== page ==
How to Use your Summer Effectively
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Summer’s here. With its arrival comes a chance to catch up on lost sleep and spend your days in the pool instead of the classroom. For most students, the last thing they want to think about during these long-awaited months is school.
But the 2016-2017 school year will be here before you know it, and you don’t want to be caught unawares. Follow some of these tips to make sure that your summer won’t go to waste:
- Complete your interim summer reading assignment.
This one is not optional for CAHS students, but they do have the choice of when to do it. Don’t procrastinate on it, leaving yourself stressed and in a rush to write ten responses each for two books during the last week of summer . Make a plan to read a certain amount per day, or get it all over with within the first week. If you need extra motivation, sign up to read a book with a teacher. Whatever you do, make sure to review any class-specific books the week before school starts so you’ll be ready in case of a test.
- Learn a new skill.
Have you always wanted to learn how to play guitar, how to paint or to understand the basics of German? Now’s your chance. Without the obligations of school and homework, summer is the perfect opportunity to learn any skill. With thousands of resources on the Internet, you can learn anything you want.
- Train for any sports you’re playing during the school year.
Training during the off season is a fantastic way to gain a competitive edge in the coming school year. Training over summer will keep your body active, nimble and ready for a new season, especially if you play a fall sport. If possible, talk with your coach to find a safe and effective training plan to avoid injury.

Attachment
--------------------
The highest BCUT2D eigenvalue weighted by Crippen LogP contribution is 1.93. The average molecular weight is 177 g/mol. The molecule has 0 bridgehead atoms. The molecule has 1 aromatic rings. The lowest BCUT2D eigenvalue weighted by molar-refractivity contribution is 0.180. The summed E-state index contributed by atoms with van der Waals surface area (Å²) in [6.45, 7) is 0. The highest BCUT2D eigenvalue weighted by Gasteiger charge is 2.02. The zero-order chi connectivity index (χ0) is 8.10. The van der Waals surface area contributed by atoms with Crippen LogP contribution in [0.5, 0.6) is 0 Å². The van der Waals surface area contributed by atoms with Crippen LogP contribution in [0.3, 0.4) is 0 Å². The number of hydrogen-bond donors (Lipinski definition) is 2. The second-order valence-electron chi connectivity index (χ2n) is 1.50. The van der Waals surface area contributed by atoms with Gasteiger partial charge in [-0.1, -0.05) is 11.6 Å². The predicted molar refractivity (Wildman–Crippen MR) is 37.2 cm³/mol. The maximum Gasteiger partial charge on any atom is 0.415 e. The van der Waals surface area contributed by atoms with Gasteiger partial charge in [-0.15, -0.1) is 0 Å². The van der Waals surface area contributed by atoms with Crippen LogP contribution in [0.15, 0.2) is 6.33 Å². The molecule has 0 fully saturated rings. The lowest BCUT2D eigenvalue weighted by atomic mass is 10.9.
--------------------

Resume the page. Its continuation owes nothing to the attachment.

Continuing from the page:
- Get a job.
To embrace all the opportunities that summer might throw at you, you might need some extra income. Getting a job is a great way to earn money, which you can either spend as you wish or save for the future. A job will also give you valuable life experience, as well as extra work experience for future jobs and college applications.
- Study for standardized tests.
If you plan to take the ACT or SAT in the upcoming school year, take advantage of your free time over the summer to at least get an understanding of how the test functions. There are several test prep books, courses and online resources you can use to help raise your scores. Try the Barron’s guide or the Princeton guide and take a few practice tests.
- Prepare for college applications.
No matter your grade level, if you are interested in attending college, it’s not too early to start looking. Incoming freshman, sophomores and juniors can get a deeper understanding of what type of college they want to go to. Juniors should solidify what colleges they will apply to and work on their essays and anything else they will need for applications.
Volunteering allows you to contribute to your community and gain a better understanding of what goes on in it. Volunteering also functions as work experience on job applications, and shows your dedication to your community on college applications. It also fulfills the required community service hours, of which you should log 37.5 hours per year of attendance at CAHS in order to graduate.
It’s been another long year, and the list of things to do will never end. Although you should be careful not to waste your entire summer, it’s okay to spend summertime more focused on rest than on work if you think that’s what you need.
Although it can be tempting to lounge and watch Netflix all summer long, you will never regret spending your time on something productive. If you follow these tips, you will enter the new school year ready to go!